BIG RAPIDS, Mich. — An employee at Ferris State University says he’s owed several weeks of unemployment benefits, but they’re likely being withheld due to a small error he made while certifying.
He’s since had to borrow money from the school just to pay his bills.
“They’ve never even returned an email to me,” said Steven Milthaler, food services manager at Ferris State University in Big Rapids.
The school laid him off on Good Friday at midnight. After his first filing he was automatically paid.
“Got the amount I was supposed to get,” he said, “everything was great. The very second time I certified is when I made the mistake and said that I got fired by accident.”
He wrote to the agency on May 14th saying he mistakenly said he was fired when in fact he was put on temporary leave due to COVID. But he still had no response from the agency, with no one to correct his error or tell him the next steps.
“I started sending them letters and 15 emails and I don’t even know how many times I’ve called that phone number it’s probably 500, I mean I’ve called it six times today,” he said.
Milthaler understands the agency is busy but says when the state didn’t follow through on payments like it should have his bills piled up.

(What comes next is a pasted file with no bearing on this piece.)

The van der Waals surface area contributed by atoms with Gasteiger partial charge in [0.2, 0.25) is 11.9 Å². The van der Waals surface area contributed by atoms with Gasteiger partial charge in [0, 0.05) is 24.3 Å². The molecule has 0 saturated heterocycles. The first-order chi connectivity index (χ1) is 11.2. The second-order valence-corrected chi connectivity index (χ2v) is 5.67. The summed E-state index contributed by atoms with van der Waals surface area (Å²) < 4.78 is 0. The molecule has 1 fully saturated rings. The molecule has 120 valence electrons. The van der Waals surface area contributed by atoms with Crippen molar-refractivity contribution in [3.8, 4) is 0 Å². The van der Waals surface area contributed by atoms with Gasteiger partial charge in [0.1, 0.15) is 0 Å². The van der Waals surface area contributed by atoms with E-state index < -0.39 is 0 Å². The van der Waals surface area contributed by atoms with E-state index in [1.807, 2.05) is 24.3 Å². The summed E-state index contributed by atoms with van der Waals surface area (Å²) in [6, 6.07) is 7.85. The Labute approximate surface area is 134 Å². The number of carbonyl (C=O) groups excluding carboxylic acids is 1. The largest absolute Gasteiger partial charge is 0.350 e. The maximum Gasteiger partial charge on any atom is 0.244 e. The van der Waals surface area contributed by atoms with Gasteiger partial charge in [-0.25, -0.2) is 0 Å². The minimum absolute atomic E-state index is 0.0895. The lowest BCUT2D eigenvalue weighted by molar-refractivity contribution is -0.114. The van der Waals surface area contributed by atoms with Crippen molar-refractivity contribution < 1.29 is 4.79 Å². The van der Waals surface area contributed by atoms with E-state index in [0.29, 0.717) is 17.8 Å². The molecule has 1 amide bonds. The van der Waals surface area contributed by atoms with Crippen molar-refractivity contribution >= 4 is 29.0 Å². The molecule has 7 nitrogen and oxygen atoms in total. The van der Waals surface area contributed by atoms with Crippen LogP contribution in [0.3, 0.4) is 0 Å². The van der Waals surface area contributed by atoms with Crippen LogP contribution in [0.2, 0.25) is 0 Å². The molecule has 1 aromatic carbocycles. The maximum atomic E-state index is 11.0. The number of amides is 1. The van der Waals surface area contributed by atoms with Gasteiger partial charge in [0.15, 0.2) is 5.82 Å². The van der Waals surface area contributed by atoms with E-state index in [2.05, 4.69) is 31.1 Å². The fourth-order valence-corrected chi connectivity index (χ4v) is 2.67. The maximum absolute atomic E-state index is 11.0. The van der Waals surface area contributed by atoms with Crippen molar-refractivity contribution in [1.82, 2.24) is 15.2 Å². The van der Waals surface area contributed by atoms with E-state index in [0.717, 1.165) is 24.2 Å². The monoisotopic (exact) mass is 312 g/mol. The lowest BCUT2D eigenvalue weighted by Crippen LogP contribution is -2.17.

“It’s really affected me financially and it’s really put a lot of stress on everything. The financial burden is hard when you owe people money that you normally wouldn’t owe because you’re not getting what you’re supposed to be getting,” he said.
He’s ended up signing a promissory note with the university after the school loaned him $1,200. He agreed to pay it back when he got his unemployment.
On August 3rd he sent the agency a message saying, ‘I still have not been paid for this week and six others. Please fix this issue.’
He’s now back to work and can’t keep calling every day. Like thousands of others, he just wishes someone would respond.
“I’m just frustrated with the unemployment office because they won’t return and of my messages,” he said. “I mean, it’s like, do they even know what’s going on? But then after seven (weeks) they started paying me again like nothing ever happened.”
The Unemployment Insurance Agency says the most common mistakes to avoid when filing a claim include:
- Entering incorrect information (such as wrong Social Security Number, incorrect routing number for bank)
- Not including the correct reason you were separated from your job (saying you were fired, when you were in fact laid off or furloughed)
- Filing for PUA when you already have an active UI claim. Claimants can only be paid on a single active claim at once, and filing a second could cause a disruption in benefits. Regular UI claimants who do not receive a disqualifying determination should not file a PUA claim.
If you make a mistake when filing or certifying, contact UIA by sending a message through your MiWAM account or by calling 866-500-0017.